The flocks of robins and troops of swallows, so numerous in the short winter, had long ago migrated northward with the airy shoals of waterfowl. Quails whistled cheerfully from their glossy coverts, great flocks of buzzards wheeled high in air, and now and then, from the river-bluff, one caught sight of a stately crane or a pair of snowwhite pelicans. Birds of song and of brilliant plumage were not abundant, but one could often catch the gleam of a cardinal-bird flashing through the air, and by day and night the wild weird carols of the mocking-bird were so constant, that for sleep I had to drive them from the branches overhanging our window. By night, also, the swamps resounded with a batrachian chorus, varied now and then by a dissonant croak, deep, heavy, and of such roaring volume as to deceive Taurus himself. Mingled with these was an occasional bellow from an alligator making its lonely night-rounds of the swamps, or traversing, with wallowing gait, the narrow strip of land between the river and Lake Fontana.

Our cottage stood on the steep bluff, from which one could toss an apple on board the great steamboats that came thundering by, looking, as they approached in the darkness-the light gleaming from the open furnaces on deck-like some monstrous Cyclops with an eye of fire. The great spring torrents of the Mississippi were pouring down with the accumulated driftwood of half a continent, and many an hour, like the Federal sentinel standing guard along the "Father of Waters," have I watched by moonlight the dim processions of mighty forest-trees, wrested from far-off forests on the slopes of the Alleghanies or the Rocky Mountains, and hurried silently and phantom-like down the turbid flood, as the ghostly dead were hurried down the river of Lethe.

The commanding general frequently rode out to Mt. Pleasant with his staff to see about lumber for the works at Port Hudson, or to enjoy a gallop over the cotton-fields. Among the officers was a brother, or cousin, of, Prince Ghika, late hospodar of the Danubian principalities, of whom I had known on the lower Danube during the campaign of Omer Pacha, and also a brave Hungarian, a relative to Kossuth, who had unsheathed his sword in several European wars. Our rides over the cottonfields brought back many reminiscences of the plains of Hungary and Wallachia. Their being here illustrated how deeply the great American conflict had excited the European mind, and drawn multitudes of its most liberal spirits to the theatre of strife, just as the Eastern war • gathered on the plains of the lower Danube the armies of civilized Europe, the picturesque hordes of Asia, and dusky legions from Africa.

The military lines were closed, but I soon learned that a Federal cavalryofficer was deeply enamored of a rebel maiden outside, so ineffectual were picket-guards and the rage of war to intercept the shafts of love. Such planters outside the lines as were willing to take the oath, were permitted to visit Mt. Pleasant. I also sometimes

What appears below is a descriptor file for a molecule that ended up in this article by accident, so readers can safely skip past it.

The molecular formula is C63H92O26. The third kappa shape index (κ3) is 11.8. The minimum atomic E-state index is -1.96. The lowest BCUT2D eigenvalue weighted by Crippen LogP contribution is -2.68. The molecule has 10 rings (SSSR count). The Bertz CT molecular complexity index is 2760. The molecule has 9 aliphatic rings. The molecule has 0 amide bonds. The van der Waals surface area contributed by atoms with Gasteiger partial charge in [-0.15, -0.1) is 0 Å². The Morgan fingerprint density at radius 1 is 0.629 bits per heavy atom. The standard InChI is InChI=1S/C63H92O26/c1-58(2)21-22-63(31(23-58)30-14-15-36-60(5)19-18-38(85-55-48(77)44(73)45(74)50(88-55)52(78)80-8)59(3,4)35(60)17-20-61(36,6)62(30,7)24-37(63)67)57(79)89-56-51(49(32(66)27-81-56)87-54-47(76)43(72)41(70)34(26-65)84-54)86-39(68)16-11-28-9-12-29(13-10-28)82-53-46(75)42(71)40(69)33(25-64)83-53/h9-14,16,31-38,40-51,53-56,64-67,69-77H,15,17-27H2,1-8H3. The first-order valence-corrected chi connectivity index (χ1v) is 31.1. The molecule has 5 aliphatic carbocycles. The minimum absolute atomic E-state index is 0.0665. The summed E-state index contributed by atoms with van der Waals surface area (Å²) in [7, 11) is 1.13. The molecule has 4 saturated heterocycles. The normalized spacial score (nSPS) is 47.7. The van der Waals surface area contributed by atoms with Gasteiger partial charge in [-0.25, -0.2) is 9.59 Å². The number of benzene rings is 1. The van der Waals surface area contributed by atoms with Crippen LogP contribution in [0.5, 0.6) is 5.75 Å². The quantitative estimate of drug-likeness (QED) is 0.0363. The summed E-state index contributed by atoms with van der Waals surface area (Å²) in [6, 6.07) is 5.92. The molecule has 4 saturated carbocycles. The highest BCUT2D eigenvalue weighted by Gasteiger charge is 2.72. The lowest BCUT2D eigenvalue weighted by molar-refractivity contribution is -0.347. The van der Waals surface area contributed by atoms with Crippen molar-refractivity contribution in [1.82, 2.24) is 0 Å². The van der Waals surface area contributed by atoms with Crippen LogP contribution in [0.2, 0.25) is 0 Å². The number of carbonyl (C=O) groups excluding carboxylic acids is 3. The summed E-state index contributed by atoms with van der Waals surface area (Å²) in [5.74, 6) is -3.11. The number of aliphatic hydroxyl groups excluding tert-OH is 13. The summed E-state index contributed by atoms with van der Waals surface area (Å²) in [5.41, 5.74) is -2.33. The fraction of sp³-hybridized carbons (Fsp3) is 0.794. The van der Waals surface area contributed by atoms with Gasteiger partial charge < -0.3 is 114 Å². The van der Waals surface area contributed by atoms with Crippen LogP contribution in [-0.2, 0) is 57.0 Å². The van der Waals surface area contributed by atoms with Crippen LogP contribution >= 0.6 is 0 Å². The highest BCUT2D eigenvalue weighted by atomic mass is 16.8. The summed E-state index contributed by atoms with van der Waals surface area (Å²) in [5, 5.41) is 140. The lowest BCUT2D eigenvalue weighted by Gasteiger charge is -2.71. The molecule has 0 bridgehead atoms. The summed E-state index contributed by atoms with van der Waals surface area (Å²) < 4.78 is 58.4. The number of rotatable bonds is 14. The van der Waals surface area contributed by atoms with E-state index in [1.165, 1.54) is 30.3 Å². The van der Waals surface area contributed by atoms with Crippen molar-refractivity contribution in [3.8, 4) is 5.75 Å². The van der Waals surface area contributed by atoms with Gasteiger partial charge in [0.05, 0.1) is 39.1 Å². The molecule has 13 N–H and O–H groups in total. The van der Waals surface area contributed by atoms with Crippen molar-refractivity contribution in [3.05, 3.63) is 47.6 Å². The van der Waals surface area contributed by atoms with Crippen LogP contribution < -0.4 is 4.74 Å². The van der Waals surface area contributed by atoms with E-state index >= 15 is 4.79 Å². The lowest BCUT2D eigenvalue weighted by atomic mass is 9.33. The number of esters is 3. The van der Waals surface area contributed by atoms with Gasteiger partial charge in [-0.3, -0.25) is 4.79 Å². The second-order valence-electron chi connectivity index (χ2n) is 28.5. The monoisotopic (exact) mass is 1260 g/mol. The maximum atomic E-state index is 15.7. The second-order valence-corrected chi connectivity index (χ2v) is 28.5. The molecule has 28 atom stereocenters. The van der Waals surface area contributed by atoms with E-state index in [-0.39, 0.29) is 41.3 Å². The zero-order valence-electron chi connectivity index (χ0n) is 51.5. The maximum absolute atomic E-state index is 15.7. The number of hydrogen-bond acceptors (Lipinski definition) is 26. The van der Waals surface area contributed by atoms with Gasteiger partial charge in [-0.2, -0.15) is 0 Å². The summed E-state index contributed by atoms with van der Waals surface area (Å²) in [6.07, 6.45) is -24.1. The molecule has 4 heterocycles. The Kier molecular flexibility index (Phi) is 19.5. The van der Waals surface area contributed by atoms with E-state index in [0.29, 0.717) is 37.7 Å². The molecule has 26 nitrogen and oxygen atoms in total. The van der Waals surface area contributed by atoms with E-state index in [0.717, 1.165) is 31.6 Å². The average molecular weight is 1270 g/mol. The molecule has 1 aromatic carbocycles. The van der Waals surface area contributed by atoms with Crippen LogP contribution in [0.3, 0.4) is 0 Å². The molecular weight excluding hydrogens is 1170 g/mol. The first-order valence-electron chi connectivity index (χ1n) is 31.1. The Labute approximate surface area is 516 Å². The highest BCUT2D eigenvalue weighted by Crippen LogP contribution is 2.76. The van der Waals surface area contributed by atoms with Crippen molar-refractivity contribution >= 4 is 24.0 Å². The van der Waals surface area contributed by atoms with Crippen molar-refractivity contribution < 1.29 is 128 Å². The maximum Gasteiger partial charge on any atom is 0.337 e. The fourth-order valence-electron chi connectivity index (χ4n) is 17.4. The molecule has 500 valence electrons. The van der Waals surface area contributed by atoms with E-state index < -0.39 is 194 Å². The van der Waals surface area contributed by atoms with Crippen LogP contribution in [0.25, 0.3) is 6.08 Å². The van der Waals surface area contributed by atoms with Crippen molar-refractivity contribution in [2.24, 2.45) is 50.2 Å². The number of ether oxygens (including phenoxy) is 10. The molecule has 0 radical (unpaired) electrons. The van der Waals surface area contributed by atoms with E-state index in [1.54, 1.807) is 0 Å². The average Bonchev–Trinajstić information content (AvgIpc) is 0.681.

accompanied a reconnoissance into the country. Southern society I find is not more homogeneous than in the North; yet I am surprised at that marvellous peculiarity of American civilization which enables it, here as well as there, to engraft, appropriate, absorb foreign elements and mould them into a strong and vigorous nationality.

When I was a student at Vienna, Hyrtl, the great anatomist, used to show us on his brawny forearm a little plantation of human hairs transp'anted many years before from the bodies of dear friends. Here was one from Humboldt, here one from the renowned Von Hammer Purgstall, there one from a distinguished poet, a noted actress, from his Transparency a Minister of the Court, or from a famous Hungarian general. It was strange to hear the professor eloquently descant upon the virtues of departed friends who to a certain extent were yet living in his own body. What, indeed, are the limitations of this subtle theory? May not the single cell in which one life originated, transmitted mysteriously, but always imperishable in the world of atoms, be, at last, the nucleus of a resurrected body? The extraordinary vitality of American society always reminds me of Hyrtl's capillary plantation.

It is now the first of May. The seed has come up, and the process of " scraping" has begun. The earth is taken from both sides of the row with a proper implement drawn by a mule. Then come the hands, cutting out the superfluous plants with the hoe, yet leaving until the next working more than are actually necessary, in order to insure a "stand."

The freedmen are doing well, and every thing goes on merrily. The outer fields are some distance from Mt. Pleasant, and the ploughmen take the women behind them on their mules as they go out in the morning and return at night. It is as peaceful and quiet as if there were no enemy within a thousand miles. The sentinel's musket gleams in the sunshine as he paces his solitary round


on the rampart, and outside the fields stands the mounted picket, the cavalry reserve, or deserve," as my overseer called it, being concealed in the thicket close at hand. The old plantation-songs are heard, and some of the hands, who claim to have always taken the leadrow at home, and are wise in cottoncraft, begin to talk of our making a thousand bales of cotton.

Business called me to New Orleans on the 10th of May. My wife accompanied me. Early the following Sunday morning, as I was leisurely passing by headquarters, Captain Buckley asked me, into his office. His nervous manner foreboded trouble. Putting himself in connection with the Port Hudson operator, he began slowly to read, as the electricity clicked the words, Five hundred rebels just attacked Mt. Pleasant-mill and plantation buildings in flames-many hands killed, and rest prisoners-rebels have got off with plunder our cavalry in pursuit "when the line broke, and I-drew breath.



Hour after hour I waited for a message, hoping the disaster had not been so terrible, and anxious for a word to relieve my suspense. It was in vain. The rebels had cut the wire between Baton Rouge, and Port Hudson. Pleasant was a hundred and fifty miles from New Orleans, and the road, if not actually held by the enemy, was infested with guerillas. I could only wait for the Tuesday evening Vicksburg packet.